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Everything in the Sky

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There’s a pattern in Hapi’s life. She always loses things—her freedom, people close to her, the ability to sigh—and doesn’t notice right away the enormity of what she’s lost. It’s just another curse of hers.

They’ve been riding back to the monastery for hours when they stop in a village for a hot meal and shelter from the rain. Their mission had been successful, but tiring. Hapi loves riding, yet she’s glad to dismount as they enter the village through a stone archway.

That village is where Hapi spots them: earrings, with that distinctive anchor-like shape. She sees, in her mind’s eye, a flash of gold dangling from her mother’s ears, a glimpse of pearly sheen when her mother took the earring out and turned it around in her fingertips.

Hapi stops in her path so abruptly that her exhausted steed nearly walks into her. The earrings are displayed at a merchant’s stall, and Hapi quickly steps to that side of the alley, handing her lead off to the Professor with a hurried, “Sorry, Chatterbox, gotta stop for a sec. Go on, I’ll catch up.” The Professor nods and continues walking with the rest of Hapi’s classmates through the narrow street.

Hapi approaches the merchant’s display in a daze, her heart in her throat, because she hasn’t seen earrings like those in... how many years? She can’t think. All she can do is reach out, pull one of the earrings from the cork where it is displayed, and turn it around to see the tiny rounded sigil and moonstone-like gem she knew would be embedded in the back.

“It’s a symbol for your power, and our village,” her mother had told her. “Hidden, but beautiful. Small, but powerful. The Star, the Dark Dragon sign. One day when you’re older, you’ll have a pair of these Timotheos earrings yourself.”

Hapi hadn’t remembered until this very moment that she’d run away before she even got a chance to have her ears pierced. 

But now, with the earring in her hand, emotion hits her in a flood, soaking her more surely than the rain. She’s not sure how this merchant got ahold of these, but there’s no doubt. They’re of Timotheos handiwork and Timotheos stone. And now that she thinks about it, this village is probably within a few hours’ journey from the village of Timotheos itself.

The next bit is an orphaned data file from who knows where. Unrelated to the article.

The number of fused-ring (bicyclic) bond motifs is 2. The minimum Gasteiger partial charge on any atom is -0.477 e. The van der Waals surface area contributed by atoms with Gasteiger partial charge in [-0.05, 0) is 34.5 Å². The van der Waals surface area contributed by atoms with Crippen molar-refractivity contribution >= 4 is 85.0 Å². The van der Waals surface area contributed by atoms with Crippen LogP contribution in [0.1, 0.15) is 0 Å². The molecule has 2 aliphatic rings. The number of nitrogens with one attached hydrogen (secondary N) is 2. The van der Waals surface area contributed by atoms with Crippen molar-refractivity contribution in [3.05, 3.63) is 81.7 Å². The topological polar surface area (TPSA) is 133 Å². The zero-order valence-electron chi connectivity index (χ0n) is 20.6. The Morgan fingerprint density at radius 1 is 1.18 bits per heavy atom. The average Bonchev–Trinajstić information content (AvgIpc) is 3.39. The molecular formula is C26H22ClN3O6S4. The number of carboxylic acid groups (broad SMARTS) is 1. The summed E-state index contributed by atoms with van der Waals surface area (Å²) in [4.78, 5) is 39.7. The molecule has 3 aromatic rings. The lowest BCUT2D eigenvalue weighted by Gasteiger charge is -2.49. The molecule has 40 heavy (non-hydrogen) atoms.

Hapi steadies herself and quickly turns the earring back around, not wanting the merchant to notice that she’d known exactly what to look for. “How much?”

When they arrive back at the monastery, Hapi wonders who she can trust to pierce her ears and not ask too many questions… or to ask questions, but at least keep the answers secret. Somehow, Yuri isn’t the person she wants to share this with. She chooses someone else.

Hapi calls to him as he’s walking from the training grounds past the entrance to Abyss. “Claudster!”

He’s not in the same class as her, but they’re on friendly terms, and she remembers a time when he first came to the Officer’s Academy when he didn’t have that silver hoop in his earlobe. He once told her about his dreams for Fódlan. She sometimes gives him inside info from Abyss. There’s an implicit understanding that they’ll keep each other’s secrets.

“Hey, Hapi! What’s up?” Claude grins and mimes shooting an arrow as he walks past.

“Wait, I wanted to ask—who pierced your ear?”

That stops him. 

“I... pierced it myself, actually. Why?”

Hapi finds herself uncharacteristically stuttery as she tries to explain what she wants. “I know most Fódlan girls probably get their ears pierced by their family physician as kids—but I live in Abyss, so—”

“No worries.” The look in Claude’s eyes is... unnervingly understanding, like he’s already piercing right through her. “I’ll help.”

He pierces her ears that night with jewelry pliers borrowed from Hilda, a needle from Marianne, a cork stolen from Lorenz, and the flame of a candle. 

“You asked me because I’m Almyran, didn’t you?” It’s an offhand question as they sit side by side on his bed, Claude holding the needle with the pliers over the candle and then waiting for it to cool. “Didn’t think any of the Faerghan girls in your class would do something as barbaric as put a hole in you on purpose, huh?” He braces her earlobe against the cork.

“No—well, kinda.” Hapi winces with the first stab into her skin, hissing out a soft noise of pain. “But I didn’t ask you because I think you’re a brute or anything. I just thought—” She fumbles to pull the earrings out of her pocket and insert one into the fresh stinging hole in her ear while Claude moves to do the other. “—thought that you’d get it. That it’s not just about being pretty for me.”

Claude eyes the earrings with concern. “You sure? Those look a bit heavy to be your first pair of earrings.”

Hapi grimaces and pokes the second one in, sliding on the backing to hold it in place. “I’m sure. I don’t want to wear any others.” 

That sharp, knowing look returns to Claude’s face. “Are those... from your home?” he asks.

Hapi knows Claude is aware of where her class went on their last mission. She knows he could probably narrow down the location of her village by asking the Professor where they stopped on their route. She nods.

She knows she’s making that same sympathetic face when Claude says nothing and raises a hand to touch his own ear, too.